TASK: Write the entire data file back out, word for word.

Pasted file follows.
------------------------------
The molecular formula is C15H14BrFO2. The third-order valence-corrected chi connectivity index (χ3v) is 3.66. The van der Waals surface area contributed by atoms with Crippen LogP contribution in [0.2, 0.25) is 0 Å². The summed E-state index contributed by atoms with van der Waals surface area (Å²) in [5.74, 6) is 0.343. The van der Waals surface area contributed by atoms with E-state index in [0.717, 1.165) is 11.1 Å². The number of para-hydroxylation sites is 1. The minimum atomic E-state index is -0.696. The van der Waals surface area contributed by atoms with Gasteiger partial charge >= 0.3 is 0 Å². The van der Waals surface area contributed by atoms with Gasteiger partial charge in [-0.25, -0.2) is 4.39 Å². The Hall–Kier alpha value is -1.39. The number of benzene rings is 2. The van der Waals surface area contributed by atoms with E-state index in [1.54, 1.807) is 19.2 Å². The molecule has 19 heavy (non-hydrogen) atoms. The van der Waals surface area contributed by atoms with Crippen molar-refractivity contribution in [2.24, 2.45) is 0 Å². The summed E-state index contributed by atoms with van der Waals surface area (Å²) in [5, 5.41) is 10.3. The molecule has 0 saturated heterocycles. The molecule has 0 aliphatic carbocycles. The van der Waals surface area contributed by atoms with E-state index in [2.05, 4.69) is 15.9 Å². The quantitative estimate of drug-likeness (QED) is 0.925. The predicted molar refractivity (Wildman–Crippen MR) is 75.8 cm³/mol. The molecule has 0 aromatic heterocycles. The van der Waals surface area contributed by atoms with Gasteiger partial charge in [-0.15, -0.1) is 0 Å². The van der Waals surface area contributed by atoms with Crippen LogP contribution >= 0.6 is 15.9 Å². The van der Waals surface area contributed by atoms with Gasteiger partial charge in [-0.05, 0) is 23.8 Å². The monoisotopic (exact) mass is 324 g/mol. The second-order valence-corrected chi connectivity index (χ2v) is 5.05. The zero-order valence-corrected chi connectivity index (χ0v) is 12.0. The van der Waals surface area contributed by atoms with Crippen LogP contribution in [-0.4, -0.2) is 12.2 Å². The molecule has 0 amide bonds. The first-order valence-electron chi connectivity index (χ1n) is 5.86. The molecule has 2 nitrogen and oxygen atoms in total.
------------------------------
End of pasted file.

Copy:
The molecular formula is C15H14BrFO2. The third-order valence-corrected chi connectivity index (χ3v) is 3.66. The van der Waals surface area contributed by atoms with Crippen LogP contribution in [0.2, 0.25) is 0 Å². The summed E-state index contributed by atoms with van der Waals surface area (Å²) in [5.74, 6) is 0.343. The van der Waals surface area contributed by atoms with E-state index in [0.717, 1.165) is 11.1 Å². The number of para-hydroxylation sites is 1. The minimum atomic E-state index is -0.696. The van der Waals surface area contributed by atoms with Gasteiger partial charge >= 0.3 is 0 Å². The van der Waals surface area contributed by atoms with Gasteiger partial charge in [-0.25, -0.2) is 4.39 Å². The Hall–Kier alpha value is -1.39. The number of benzene rings is 2. The van der Waals surface area contributed by atoms with E-state index in [1.54, 1.807) is 19.2 Å². The molecule has 19 heavy (non-hydrogen) atoms. The van der Waals surface area contributed by atoms with Crippen molar-refractivity contribution in [2.24, 2.45) is 0 Å². The summed E-state index contributed by atoms with van der Waals surface area (Å²) in [5, 5.41) is 10.3. The molecule has 0 saturated heterocycles. The molecule has 0 aliphatic carbocycles. The van der Waals surface area contributed by atoms with E-state index in [2.05, 4.69) is 15.9 Å². The quantitative estimate of drug-likeness (QED) is 0.925. The predicted molar refractivity (Wildman–Crippen MR) is 75.8 cm³/mol. The molecule has 0 aromatic heterocycles. The van der Waals surface area contributed by atoms with Gasteiger partial charge in [-0.15, -0.1) is 0 Å². The van der Waals surface area contributed by atoms with Crippen LogP contribution >= 0.6 is 15.9 Å². The van der Waals surface area contributed by atoms with Gasteiger partial charge in [-0.05, 0) is 23.8 Å². The monoisotopic (exact) mass is 324 g/mol. The second-order valence-corrected chi connectivity index (χ2v) is 5.05. The zero-order valence-corrected chi connectivity index (χ0v) is 12.0. The van der Waals surface area contributed by atoms with Crippen LogP contribution in [-0.4, -0.2) is 12.2 Å². The molecule has 0 amide bonds. The first-order valence-electron chi connectivity index (χ1n) is 5.86. The molecule has 2 nitrogen and oxygen atoms in total.